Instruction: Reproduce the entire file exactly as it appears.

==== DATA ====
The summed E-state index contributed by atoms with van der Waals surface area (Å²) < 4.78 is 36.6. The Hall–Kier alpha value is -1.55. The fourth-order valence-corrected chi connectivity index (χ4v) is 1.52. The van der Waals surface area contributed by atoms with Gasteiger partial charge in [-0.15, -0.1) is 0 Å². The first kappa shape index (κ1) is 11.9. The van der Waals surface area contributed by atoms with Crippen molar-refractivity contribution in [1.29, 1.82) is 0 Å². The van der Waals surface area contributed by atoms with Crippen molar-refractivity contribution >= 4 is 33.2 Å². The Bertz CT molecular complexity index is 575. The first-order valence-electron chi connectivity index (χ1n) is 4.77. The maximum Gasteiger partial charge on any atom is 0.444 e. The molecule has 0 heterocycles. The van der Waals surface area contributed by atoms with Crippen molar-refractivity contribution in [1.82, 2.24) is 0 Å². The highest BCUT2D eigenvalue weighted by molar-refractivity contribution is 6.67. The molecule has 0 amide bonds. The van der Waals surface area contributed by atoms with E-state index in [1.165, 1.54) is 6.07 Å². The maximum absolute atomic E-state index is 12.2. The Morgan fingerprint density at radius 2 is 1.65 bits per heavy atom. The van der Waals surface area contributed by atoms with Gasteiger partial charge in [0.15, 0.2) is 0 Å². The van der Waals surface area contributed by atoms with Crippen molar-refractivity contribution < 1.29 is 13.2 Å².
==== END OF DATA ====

The summed E-state index contributed by atoms with van der Waals surface area (Å²) < 4.78 is 36.6. The Hall–Kier alpha value is -1.55. The fourth-order valence-corrected chi connectivity index (χ4v) is 1.52. The van der Waals surface area contributed by atoms with Gasteiger partial charge in [-0.15, -0.1) is 0 Å². The first kappa shape index (κ1) is 11.9. The van der Waals surface area contributed by atoms with Crippen molar-refractivity contribution in [1.29, 1.82) is 0 Å². The van der Waals surface area contributed by atoms with Crippen molar-refractivity contribution >= 4 is 33.2 Å². The Bertz CT molecular complexity index is 575. The first-order valence-electron chi connectivity index (χ1n) is 4.77. The maximum Gasteiger partial charge on any atom is 0.444 e. The molecule has 0 heterocycles. The van der Waals surface area contributed by atoms with Crippen molar-refractivity contribution in [1.82, 2.24) is 0 Å². The highest BCUT2D eigenvalue weighted by molar-refractivity contribution is 6.67. The molecule has 0 amide bonds. The van der Waals surface area contributed by atoms with E-state index in [1.165, 1.54) is 6.07 Å². The maximum absolute atomic E-state index is 12.2. The Morgan fingerprint density at radius 2 is 1.65 bits per heavy atom. The van der Waals surface area contributed by atoms with Gasteiger partial charge in [0.15, 0.2) is 0 Å². The van der Waals surface area contributed by atoms with Crippen molar-refractivity contribution < 1.29 is 13.2 Å².